While the LACCD programs may not be the sort of topic that readers turn to Streetsblog for, the grant will greatly benefit students that are key to Los Angeles’ future. And Streetsblog readers can get a better look at Metro’s impressive new CEO Phil Washington based on his remarks, in the above video. Washington, who grew up in low-income housing on the south side of Chicago, sounds impressive in emphasizing his agency’s roles (alongside industry’s roles) in improving the lives of youth and low-income communities. It appears that Metro boardmember Jackie Dupont-Walker, who frequently emphasizes Metro contractor responsibility in benefiting local residents, will have an ally in CEO Washington.
If you’ve ever tried to navigate the Rosa Parks/Willowbrook station, either to transfer between the Blue and Green Lines or to catch one of the nearly dozen buses that connect with the station, you know it isn’t the most user-friendly place.
Not only do the narrow stairs connecting the two platforms (used by 78% of all 30,000+ passengers that pass through the station daily) create a natural bottleneck, in combination with impatient Sheriffs, families with strollers, cyclists with bikes, and glitchy TAP validators, they can facilitate human traffic jams that inhibit people’s ability to transfer to transit.
Moreover, the narrow Blue Line platform can be quite crowded and uncomfortable in the heat of the day.
Metro is aiming to change all that with the (proposed) construction of a more open and welcoming community-oriented transit center it believes will be an asset to the neighborhood.
The revamped station will better connect transit riders to nearby education, cultural, health, commercial, and recreational resources via a Mobility Hub (and Bike Hub), more comfortable waiting areas and more sheltering canopies, improved pedestrian circulation via a new Transit Hall, a reconfiguration of the bus depot area, a new southern at-grade entrance to the Blue Line, and upgrades to the lighting, signage, landscaping, stairs, elevators, and escalators (see the project fact sheet here).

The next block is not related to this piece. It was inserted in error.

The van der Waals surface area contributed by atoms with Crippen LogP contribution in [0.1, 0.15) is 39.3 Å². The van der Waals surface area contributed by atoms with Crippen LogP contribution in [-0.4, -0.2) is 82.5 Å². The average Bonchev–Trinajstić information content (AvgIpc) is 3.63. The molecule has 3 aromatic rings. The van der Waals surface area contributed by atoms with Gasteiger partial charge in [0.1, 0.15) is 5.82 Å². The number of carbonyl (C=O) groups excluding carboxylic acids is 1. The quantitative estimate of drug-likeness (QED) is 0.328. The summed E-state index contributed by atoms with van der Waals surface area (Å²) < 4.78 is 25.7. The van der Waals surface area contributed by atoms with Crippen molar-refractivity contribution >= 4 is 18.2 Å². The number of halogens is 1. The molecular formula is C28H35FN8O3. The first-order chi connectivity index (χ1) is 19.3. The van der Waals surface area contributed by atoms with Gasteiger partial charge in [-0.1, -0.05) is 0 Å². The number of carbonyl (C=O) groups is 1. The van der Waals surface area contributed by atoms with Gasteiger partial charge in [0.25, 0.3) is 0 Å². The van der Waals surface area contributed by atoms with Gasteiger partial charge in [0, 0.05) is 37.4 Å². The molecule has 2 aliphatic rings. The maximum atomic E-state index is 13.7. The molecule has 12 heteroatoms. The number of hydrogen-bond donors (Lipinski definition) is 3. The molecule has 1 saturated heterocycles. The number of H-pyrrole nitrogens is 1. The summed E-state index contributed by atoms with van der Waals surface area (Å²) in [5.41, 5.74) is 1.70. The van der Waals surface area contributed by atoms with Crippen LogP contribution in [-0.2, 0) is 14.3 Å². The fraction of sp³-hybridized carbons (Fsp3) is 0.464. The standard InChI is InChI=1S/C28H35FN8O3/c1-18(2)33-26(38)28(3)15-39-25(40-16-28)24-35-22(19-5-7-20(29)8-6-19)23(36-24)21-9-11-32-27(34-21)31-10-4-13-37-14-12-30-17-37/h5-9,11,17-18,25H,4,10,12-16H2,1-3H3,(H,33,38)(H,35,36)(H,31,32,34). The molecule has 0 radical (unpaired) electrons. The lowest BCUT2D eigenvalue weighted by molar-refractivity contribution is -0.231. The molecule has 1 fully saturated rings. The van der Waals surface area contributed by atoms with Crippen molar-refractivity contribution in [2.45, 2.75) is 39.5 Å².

The station will also feature a Sheriff’s facility, Metro Customer Service Center (to better serve lower-income riders), better integration with the Kenneth Hahn Plaza (KHP) shopping center to the south, and possibly a cafe.
Via a rendering from Jenkins/Gales & Martinez, Inc. and design architects Hodgetts + Fung, it appears passengers will also enjoy a much more enticing, well-lit, and well-signaled connection to the Green Line under the 105 freeway (below). Read more…
“Are you riding the train…?” came the voice over my shoulder.
It is perhaps one of the more terrible pick-up lines I have heard in a good while. Especially because I was standing on the Blue Line platform at Grand — a minimally furnished and poorly shaded station in the middle of an ugly stretch of Washington Blvd. that you must cross a very busy street halfway to reach. It is not a site one purposely seeks out as a rest stop.
Worse still, the line came from an armed private security guard hired, it appeared, to ensure construction workers there to upgrade the platform were able to do so in peace and to help travelers safely navigate the section of the platform being worked on.
He had not been hired to hassle the passengers.
But that was exactly what he was doing.
I had just watched him demand a young African-American man show him what he had in his pockets. The young man didn’t appear to be bothering anyone (I arrived in the middle of the incident), nor did he appear to be dangerous. His only crime appeared to be that he may have been homeless, and judging by the cardboard sticking out of the pocket of his hoodie, possibly carrying some garbage on his person.
As the young man tried to ignore him, the Afro-Latino guard paced back and forth in front of the young man, belittling him in front of the other passengers. “I’ll double it…Triple it.” he said, offering to up the money he had originally bet that the guy had something in his pockets.
Frustrated by the young man’s unwillingness to respond to his jibes and having spotted me, the guard now decided he had other fish to fry. Read more…